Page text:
one man offering to surrender. Controversy over this battle rages
Such famed Indian fighters as Crook, Mackenzie, Miles and Merritt
entered the north country in an attempt to subdue the Sioux and
their allies, the Comanches. These raids were better planned and
more successful than the bungled attempts of previous years, and now
the Indians were kept on the run. Sitting Bull's group was defeated
Crazy Horse in a spectacular fight on a cliff overlooking the Tongue
River in January, 1877, and the demoralized chief was forced to
surrender. In the following May two other leading Sioux chiefs, Lame
Deer and Iron Star, were killed by Miles troops their villages were
Of the great Sioux leaders, only Sitting Bull managed to escape,
leading a small band of followers into British Columbia. There he
remained for years, a fugitive unable to return to his own country.
At last, General Miles offered terms of amnesty to Sitting Bull and
his people, and the old medicine man agreed to return. On July 10,
1881, Sitting Bull left Canada with 187 men, women and children,
arriving 10 days later at Fort Buford, North Dakota. On July 29 the
Indians were put aboard the steamer General and sent to Fort Yates
and the Standing Rock Agency. There, they were declared prisoners of
war and moved to Fort Randall. Sitting Bull, surrounded by the might
of the U.S. Army, knew that forth resistance was futile.
Still recognized as the spiritual leader of the Sioux nation,
Sitting Bull received Indian visitors from every direction, all of
them seeking advice as to what to do. He told them that the cause of
Indian independence was hopeless because there were no more buffalo
herds and too many white men. Himself the last Sioux leader to lay
down his arms, Sitting Bull's capitulation brought to an end the
resistance of his people.
On May 10, 1883, Sitting Bull returned to the Standing Rock Agency
in South Dakota, where he was to live the rest of his life. About
five years later the Sioux and some of the other tribes took up a
new religious movement introduced by a Paiute Indian named Wovoka.
This man claimed to have had a vision in which he was named the
Messiah, for Christ, having been crucified by the white men, had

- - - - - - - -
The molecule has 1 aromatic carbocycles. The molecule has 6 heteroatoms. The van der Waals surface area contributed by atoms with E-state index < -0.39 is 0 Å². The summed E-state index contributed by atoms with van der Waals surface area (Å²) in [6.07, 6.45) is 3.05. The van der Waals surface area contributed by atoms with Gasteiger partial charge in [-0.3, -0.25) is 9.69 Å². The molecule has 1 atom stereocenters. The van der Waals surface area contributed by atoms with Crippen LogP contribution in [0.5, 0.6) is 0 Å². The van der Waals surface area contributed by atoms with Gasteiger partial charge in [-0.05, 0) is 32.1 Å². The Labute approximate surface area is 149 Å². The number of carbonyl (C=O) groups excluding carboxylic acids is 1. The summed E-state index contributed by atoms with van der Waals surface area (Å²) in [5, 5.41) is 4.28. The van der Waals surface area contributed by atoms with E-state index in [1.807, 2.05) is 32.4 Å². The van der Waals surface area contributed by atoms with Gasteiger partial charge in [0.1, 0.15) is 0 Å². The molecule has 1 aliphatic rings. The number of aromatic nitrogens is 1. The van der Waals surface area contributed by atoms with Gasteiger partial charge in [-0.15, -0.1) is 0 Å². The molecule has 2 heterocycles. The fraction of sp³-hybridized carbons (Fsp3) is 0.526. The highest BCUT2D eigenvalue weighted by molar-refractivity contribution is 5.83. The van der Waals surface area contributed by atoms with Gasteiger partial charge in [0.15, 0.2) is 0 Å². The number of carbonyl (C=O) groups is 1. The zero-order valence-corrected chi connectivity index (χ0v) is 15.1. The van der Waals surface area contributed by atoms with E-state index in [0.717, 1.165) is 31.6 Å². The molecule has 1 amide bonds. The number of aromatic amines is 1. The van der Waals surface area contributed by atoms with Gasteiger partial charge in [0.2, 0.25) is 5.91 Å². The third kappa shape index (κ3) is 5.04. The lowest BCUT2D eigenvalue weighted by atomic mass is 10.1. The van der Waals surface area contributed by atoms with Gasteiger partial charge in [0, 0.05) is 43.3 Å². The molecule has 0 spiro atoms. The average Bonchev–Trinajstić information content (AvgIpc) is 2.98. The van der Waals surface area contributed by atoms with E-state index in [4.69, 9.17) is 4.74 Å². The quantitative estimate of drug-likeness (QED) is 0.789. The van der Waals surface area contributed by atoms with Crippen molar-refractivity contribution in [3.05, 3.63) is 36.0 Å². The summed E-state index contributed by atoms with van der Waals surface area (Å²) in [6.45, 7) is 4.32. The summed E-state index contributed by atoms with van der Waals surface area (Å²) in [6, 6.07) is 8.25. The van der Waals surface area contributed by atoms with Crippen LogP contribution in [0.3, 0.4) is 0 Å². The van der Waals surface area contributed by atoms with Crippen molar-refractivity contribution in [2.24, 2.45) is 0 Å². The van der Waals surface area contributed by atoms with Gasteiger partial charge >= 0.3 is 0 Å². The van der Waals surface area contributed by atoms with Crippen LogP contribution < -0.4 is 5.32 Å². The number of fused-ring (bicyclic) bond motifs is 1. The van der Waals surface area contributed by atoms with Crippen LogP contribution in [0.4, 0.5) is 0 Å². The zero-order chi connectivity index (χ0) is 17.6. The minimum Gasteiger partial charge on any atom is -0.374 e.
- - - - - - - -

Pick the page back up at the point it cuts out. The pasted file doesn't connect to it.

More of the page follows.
decided to return as an Indian. The new religion promised that to
those who believed there would be a return to the earth of the great
bison herds and the warriors slain by the white men. The believers
were told to join in the sacred Ghost Dance to prove their faith.
Each convert was given a special shirt which was supposed to make
them impervious to the bullets of the white men.
The religious revival spread like wildfire among the hopelessly
demoralized Indians. It promised them the return of the life they
loved. Like the Christianity of which it was an offshoot, the Ghost
Dance religion was a peaceful one, advocating tolerance, honesty and
non-violence and promising a bright future in the hereafter. The
Indian agents, appointees of the Republican administration, viewed
he Ghost Dance phenomenon calmly, seeing no harm in it. Most of
these agents were forced to resign, however, when the Democratic
party came into power. In their places came new agents, political
appointees inexperienced in Indian affairs and frightened at being
surrounded by the recently hostile red men.
At the Pine Ridge agency, where Red Cloud's Ogalalas now lived, the
Ghost Dancing ceremonials brought terror to the new Indian agent. He
saw in it the probability of a new uprising, and in a moment of
panic he sent out a call for troops. General John Brooke arrived at
Pine Ridge on November 19, 1890, with a large number of troopers.
The Ghost Dancers, thinking they were being attacked, set fire to
their lodges and haystacks and fled into the Badlands. Reports from
the agency, distorted and garbled, made the Ghost Dance affair sound
like an outbreak of warfare.
At Standing Rock, the news triggered an order for the arrest of the
Sioux. Indian police under the command of Lieutenant Bullhead were
sent to Sitting Bull's log cabin in the early morning hours of
December 15. The revered old medicine man was dragged from his bed.
The police immediately were surrounded by a crowd of outraged Sioux.
Among them was Catch-the-Bear, a loyal friend of Sitting Bull, who
fired a bullet into Bullhead. As Bullhead fell, he shot through the
head. A fierce battle followed in which 12 men were killed and three
others seriously injured. Within a few minutes troops arrived to
quell the fighting. Sitting Bull was buried in the Fort Yates
cemetery, but later was reentered near Mobridge, South Dakota.